Minutes later, his tanned skin gleaming with moisture, our guide demonstrated the efficiency of the scissor-like teeth. A green leaf held near the gaping mouth instantly sported a neat, crescent-shaped bite. Three heavy blows to the head prepared the killer for cleaning. After cleaning, the Embera made a series of diagonal cuts along each side of the fish. Into these he carefully rubbed a mixture of salt, garlic, and ground roots from a small gourd he carried. A simple shaved branch frame held the fish over a smoky fire of glowing coals. The firm toasted flesh tasted smooth and a bit earthy, like a seasoned and mellowed catfish. With a wink and a sly nod towards Doris he said. "Make these heads into soup and you will need many wives". She glanced at me with a puzzled look. I smiled.

Ranging through South America from Brazil to the lowlands of Peru, they also inhabit waters in Venezuela, Guyana, Colombia, Ecuador and Bolivia. In the Amazon and Rio Negro rivers of Brazil and the Orinoco River in Venezuela, no creature is safe from the Piranha's razor-sharp teeth and powerful jaws. The serrated teeth fit together like scissors, enabling Piranha to cut the flesh from their prey. Like a shark, a Piranha's teeth are replaceable, when one breaks off a new one grows in its place.

The Yagua Indians of Peru often use the sharp edges between the teeth of a Piranha jawbone to sharpen the point of their blowgun darts. A fish that is dying or swimming erratically will be quickly attacked by a large school. Piranha will also attack without warning to defend their eggs and territory. A wounded animal that strays into the water will be stripped to the bone so quickly it seems almost to "dance" on the surface as it's ravaged from beneath. A bird that falls into the water will be gone, feathers and all, in three minutes or less. A trapped fish struggling in a net will be chewed clean to the head in a matter of seconds. Attacks on large animals and humans are often dramatically portrayed, but are rare. In some regions Piranha are known as "donkey castrators".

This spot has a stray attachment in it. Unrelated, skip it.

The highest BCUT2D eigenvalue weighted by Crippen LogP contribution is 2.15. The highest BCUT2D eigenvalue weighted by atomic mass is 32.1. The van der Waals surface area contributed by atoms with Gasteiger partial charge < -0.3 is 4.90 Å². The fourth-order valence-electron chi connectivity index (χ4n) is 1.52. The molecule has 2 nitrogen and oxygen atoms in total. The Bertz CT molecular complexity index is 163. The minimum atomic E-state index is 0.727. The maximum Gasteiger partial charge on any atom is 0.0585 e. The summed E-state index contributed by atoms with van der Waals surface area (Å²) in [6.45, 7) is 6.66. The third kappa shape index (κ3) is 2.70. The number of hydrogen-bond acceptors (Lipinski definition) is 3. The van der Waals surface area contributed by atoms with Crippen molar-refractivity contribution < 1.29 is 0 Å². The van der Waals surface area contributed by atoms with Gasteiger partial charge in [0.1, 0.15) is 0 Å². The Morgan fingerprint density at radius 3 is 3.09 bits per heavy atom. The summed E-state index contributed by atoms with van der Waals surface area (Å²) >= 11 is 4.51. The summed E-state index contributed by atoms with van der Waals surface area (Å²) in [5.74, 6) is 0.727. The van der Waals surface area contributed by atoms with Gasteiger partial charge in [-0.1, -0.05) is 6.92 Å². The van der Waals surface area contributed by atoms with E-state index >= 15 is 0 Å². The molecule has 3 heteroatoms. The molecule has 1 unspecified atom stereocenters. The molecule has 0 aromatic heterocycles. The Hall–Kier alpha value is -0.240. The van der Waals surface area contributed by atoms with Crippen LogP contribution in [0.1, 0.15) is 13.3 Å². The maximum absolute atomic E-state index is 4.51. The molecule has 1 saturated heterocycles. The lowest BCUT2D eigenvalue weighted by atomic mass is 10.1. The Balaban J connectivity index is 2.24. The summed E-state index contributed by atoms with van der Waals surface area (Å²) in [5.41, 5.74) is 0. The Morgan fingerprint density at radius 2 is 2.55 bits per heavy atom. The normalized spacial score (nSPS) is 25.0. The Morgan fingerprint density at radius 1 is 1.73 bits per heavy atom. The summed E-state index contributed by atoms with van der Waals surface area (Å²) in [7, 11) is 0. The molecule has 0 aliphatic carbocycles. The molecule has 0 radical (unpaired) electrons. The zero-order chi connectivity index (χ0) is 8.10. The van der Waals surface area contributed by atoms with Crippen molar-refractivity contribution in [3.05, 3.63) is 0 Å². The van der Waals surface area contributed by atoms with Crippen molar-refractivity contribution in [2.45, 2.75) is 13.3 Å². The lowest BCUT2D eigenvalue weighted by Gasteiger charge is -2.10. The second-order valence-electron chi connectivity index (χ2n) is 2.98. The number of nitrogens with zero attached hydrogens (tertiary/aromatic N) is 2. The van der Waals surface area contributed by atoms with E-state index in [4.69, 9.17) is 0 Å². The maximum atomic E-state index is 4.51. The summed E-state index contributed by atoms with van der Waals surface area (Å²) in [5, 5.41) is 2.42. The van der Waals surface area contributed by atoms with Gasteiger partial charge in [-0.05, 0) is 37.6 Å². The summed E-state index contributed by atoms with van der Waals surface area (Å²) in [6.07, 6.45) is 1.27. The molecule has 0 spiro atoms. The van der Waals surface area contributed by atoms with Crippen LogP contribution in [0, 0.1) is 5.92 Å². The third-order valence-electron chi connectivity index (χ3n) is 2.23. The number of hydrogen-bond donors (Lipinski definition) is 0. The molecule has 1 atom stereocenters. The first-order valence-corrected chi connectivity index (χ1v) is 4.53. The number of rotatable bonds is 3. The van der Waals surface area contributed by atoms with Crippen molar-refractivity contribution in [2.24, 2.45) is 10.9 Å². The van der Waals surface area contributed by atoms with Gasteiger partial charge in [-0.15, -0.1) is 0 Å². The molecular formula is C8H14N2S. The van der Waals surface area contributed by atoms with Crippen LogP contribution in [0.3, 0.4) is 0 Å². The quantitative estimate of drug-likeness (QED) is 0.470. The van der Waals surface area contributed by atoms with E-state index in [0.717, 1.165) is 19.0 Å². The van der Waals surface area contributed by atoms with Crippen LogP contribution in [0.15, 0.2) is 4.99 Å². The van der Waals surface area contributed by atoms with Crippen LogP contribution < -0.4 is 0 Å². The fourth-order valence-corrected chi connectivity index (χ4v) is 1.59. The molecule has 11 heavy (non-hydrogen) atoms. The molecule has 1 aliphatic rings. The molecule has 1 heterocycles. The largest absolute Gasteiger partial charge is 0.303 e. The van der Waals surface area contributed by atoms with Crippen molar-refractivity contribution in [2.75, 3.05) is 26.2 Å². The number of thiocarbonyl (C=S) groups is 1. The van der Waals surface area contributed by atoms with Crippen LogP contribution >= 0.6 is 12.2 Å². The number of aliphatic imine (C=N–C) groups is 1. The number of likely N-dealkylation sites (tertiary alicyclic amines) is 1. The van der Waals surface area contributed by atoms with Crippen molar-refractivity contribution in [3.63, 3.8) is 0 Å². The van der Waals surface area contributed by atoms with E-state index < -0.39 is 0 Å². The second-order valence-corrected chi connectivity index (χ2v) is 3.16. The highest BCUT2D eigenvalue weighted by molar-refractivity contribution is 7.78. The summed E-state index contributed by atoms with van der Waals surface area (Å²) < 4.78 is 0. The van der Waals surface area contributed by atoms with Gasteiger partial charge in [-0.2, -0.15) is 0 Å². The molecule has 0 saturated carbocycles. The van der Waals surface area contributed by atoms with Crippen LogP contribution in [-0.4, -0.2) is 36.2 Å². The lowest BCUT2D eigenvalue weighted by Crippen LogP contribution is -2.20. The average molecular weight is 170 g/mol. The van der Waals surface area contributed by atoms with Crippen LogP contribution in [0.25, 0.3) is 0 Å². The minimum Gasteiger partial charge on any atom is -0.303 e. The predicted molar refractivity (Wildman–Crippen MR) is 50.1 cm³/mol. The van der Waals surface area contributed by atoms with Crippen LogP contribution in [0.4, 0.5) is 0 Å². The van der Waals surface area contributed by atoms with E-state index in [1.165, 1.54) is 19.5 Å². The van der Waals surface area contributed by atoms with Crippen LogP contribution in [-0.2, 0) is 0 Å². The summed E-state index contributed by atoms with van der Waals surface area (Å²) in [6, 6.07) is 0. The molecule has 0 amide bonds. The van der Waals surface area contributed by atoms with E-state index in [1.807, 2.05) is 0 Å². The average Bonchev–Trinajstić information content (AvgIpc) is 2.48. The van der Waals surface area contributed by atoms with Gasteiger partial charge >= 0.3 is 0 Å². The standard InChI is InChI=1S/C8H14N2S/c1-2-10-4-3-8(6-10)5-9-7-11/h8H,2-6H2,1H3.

"They will rend and devour alive any wounded man or beast." U.S. President Teddy Roosevelt said, adding, "Piranha are the most ferocious fish in the world." Piranha, also called Caribe or Piraya only furthered their fearsome mystique when Roosevelt encountered them during his exploits in 1914. There are about 35 known species of Piranha but only five species represent a danger to man. Species range from the Red-Belly Piranha (Pygocentrus nattereri) with its characteristic red belly to the largest of the carnivorous species, the Black Piranha with its demon-red eyes and a 17 and a half inch long dark body weighing up to ten pounds. It could remove a man's hand in two or three bites.